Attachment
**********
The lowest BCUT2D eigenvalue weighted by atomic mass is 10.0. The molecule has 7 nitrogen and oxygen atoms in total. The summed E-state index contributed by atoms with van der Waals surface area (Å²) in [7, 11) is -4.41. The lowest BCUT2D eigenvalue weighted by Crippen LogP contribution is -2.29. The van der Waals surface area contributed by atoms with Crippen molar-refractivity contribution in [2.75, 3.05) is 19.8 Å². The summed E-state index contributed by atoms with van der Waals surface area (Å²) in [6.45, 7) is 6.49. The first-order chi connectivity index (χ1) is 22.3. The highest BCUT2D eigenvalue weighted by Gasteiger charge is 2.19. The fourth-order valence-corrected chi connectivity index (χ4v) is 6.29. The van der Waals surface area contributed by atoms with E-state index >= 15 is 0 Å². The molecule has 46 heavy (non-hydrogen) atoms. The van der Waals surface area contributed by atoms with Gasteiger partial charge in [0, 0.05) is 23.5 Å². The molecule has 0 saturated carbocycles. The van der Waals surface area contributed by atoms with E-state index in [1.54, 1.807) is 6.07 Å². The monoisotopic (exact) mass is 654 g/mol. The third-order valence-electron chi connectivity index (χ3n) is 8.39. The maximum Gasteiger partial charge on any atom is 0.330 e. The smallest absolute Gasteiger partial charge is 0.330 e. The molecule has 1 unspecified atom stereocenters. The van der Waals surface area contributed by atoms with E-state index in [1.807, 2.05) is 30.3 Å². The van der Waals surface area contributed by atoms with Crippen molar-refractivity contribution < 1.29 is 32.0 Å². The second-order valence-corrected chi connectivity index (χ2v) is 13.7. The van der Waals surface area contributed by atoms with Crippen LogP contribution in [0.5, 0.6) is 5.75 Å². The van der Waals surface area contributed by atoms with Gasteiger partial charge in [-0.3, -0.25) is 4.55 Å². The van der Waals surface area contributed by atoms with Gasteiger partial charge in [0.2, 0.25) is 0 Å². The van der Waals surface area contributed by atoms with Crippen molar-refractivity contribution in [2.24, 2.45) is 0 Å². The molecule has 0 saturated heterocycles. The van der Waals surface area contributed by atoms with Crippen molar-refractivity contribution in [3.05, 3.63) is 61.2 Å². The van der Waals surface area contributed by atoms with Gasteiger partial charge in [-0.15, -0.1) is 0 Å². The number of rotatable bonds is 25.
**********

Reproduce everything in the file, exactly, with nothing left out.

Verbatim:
The lowest BCUT2D eigenvalue weighted by atomic mass is 10.0. The molecule has 7 nitrogen and oxygen atoms in total. The summed E-state index contributed by atoms with van der Waals surface area (Å²) in [7, 11) is -4.41. The lowest BCUT2D eigenvalue weighted by Crippen LogP contribution is -2.29. The van der Waals surface area contributed by atoms with Crippen molar-refractivity contribution in [2.75, 3.05) is 19.8 Å². The summed E-state index contributed by atoms with van der Waals surface area (Å²) in [6.45, 7) is 6.49. The first-order chi connectivity index (χ1) is 22.3. The highest BCUT2D eigenvalue weighted by Gasteiger charge is 2.19. The fourth-order valence-corrected chi connectivity index (χ4v) is 6.29. The van der Waals surface area contributed by atoms with E-state index >= 15 is 0 Å². The molecule has 46 heavy (non-hydrogen) atoms. The van der Waals surface area contributed by atoms with Gasteiger partial charge in [0, 0.05) is 23.5 Å². The molecule has 0 saturated carbocycles. The van der Waals surface area contributed by atoms with E-state index in [1.54, 1.807) is 6.07 Å². The monoisotopic (exact) mass is 654 g/mol. The third-order valence-electron chi connectivity index (χ3n) is 8.39. The maximum Gasteiger partial charge on any atom is 0.330 e. The smallest absolute Gasteiger partial charge is 0.330 e. The molecule has 1 unspecified atom stereocenters. The van der Waals surface area contributed by atoms with E-state index in [1.807, 2.05) is 30.3 Å². The van der Waals surface area contributed by atoms with Crippen molar-refractivity contribution < 1.29 is 32.0 Å². The second-order valence-corrected chi connectivity index (χ2v) is 13.7. The van der Waals surface area contributed by atoms with Crippen LogP contribution in [0.5, 0.6) is 5.75 Å². The van der Waals surface area contributed by atoms with Gasteiger partial charge in [-0.3, -0.25) is 4.55 Å². The van der Waals surface area contributed by atoms with Gasteiger partial charge in [0.2, 0.25) is 0 Å². The van der Waals surface area contributed by atoms with Crippen molar-refractivity contribution in [2.24, 2.45) is 0 Å². The molecule has 0 saturated heterocycles. The van der Waals surface area contributed by atoms with Crippen molar-refractivity contribution in [3.05, 3.63) is 61.2 Å². The van der Waals surface area contributed by atoms with Gasteiger partial charge in [-0.15, -0.1) is 0 Å². The number of rotatable bonds is 25.